Objectives: To investigate the association between the three human retroviruses, HIV-1, HIV-2 and HTLV-I.
Design: Community-based follow-up studies of retrovirus infections in two cohorts.
Methods: A total of 2057 individuals aged 35 years and over were eligible for inclusion. Participants were interviewed and had a blood sample drawn. Samples were analysed for HIV-1, HIV-2 and HTLV infections. Uni- and multivariate analyses that included behavioural and socio-economic factors were performed using logistic regression and Poisson regression models.
Results: A total of 1686 individuals participated with a blood sample in the HIV prevalence analyses and 1581 individuals participated in the HTLV-I prevalence analyses. The overall prevalence was 2.1% for HIV-1, 13.5% for HIV-2 and 7.1% for HTLV-I. Comparing the < 45 year age group with 45+ year age groups, the female : male (F : M) prevalence ratio increased with age for all three retroviruses. Dual infections were more common in women than in men. Assuming independent distribution of the viruses, the observed prevalence of dual infections in women was significantly higher than expected, while the prevalence was not increased in men. The prevalence of dual infections increased with age in women, the odds ratio (OR) being 3.4 [95% confidence interval (CI), 1.0-11.3] for any combination of dual infection, while the prevalence decreased with age in men (OR, 0.3; 95% CI, 0.1-2.0) (test of interaction, P = 0.033). Control for behavioural factors did not modify these patterns.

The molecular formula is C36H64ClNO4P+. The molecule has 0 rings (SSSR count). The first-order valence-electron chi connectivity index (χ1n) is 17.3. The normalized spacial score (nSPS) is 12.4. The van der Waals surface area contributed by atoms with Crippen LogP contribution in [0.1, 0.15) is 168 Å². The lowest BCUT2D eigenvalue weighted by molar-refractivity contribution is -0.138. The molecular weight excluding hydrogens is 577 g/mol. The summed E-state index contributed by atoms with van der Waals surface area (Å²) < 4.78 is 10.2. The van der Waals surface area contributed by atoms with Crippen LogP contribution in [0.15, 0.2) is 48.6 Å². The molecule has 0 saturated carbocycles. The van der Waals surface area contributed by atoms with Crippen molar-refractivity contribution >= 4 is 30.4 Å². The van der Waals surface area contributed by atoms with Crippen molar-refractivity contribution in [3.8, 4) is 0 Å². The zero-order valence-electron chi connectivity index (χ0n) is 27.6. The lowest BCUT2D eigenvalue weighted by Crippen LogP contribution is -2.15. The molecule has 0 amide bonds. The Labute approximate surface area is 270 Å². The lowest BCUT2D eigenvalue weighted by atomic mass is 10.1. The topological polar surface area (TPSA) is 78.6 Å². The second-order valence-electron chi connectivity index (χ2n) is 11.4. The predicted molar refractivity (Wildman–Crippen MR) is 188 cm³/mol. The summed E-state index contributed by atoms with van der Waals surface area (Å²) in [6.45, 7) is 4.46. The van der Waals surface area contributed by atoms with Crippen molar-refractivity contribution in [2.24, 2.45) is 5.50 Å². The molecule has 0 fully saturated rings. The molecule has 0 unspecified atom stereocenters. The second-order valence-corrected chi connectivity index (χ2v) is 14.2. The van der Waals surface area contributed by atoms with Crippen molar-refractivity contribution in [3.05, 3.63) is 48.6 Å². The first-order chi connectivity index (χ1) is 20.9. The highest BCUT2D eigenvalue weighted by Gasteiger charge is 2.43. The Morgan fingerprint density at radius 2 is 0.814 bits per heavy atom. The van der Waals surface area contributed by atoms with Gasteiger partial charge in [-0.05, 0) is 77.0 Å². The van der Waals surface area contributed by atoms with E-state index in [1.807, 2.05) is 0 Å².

Conclusions: The pattern of increased prevalence among older women could have public health implications; women of older age groups should be regarded as a potential vulnerable group and included in HIV/AIDS prevention programmes.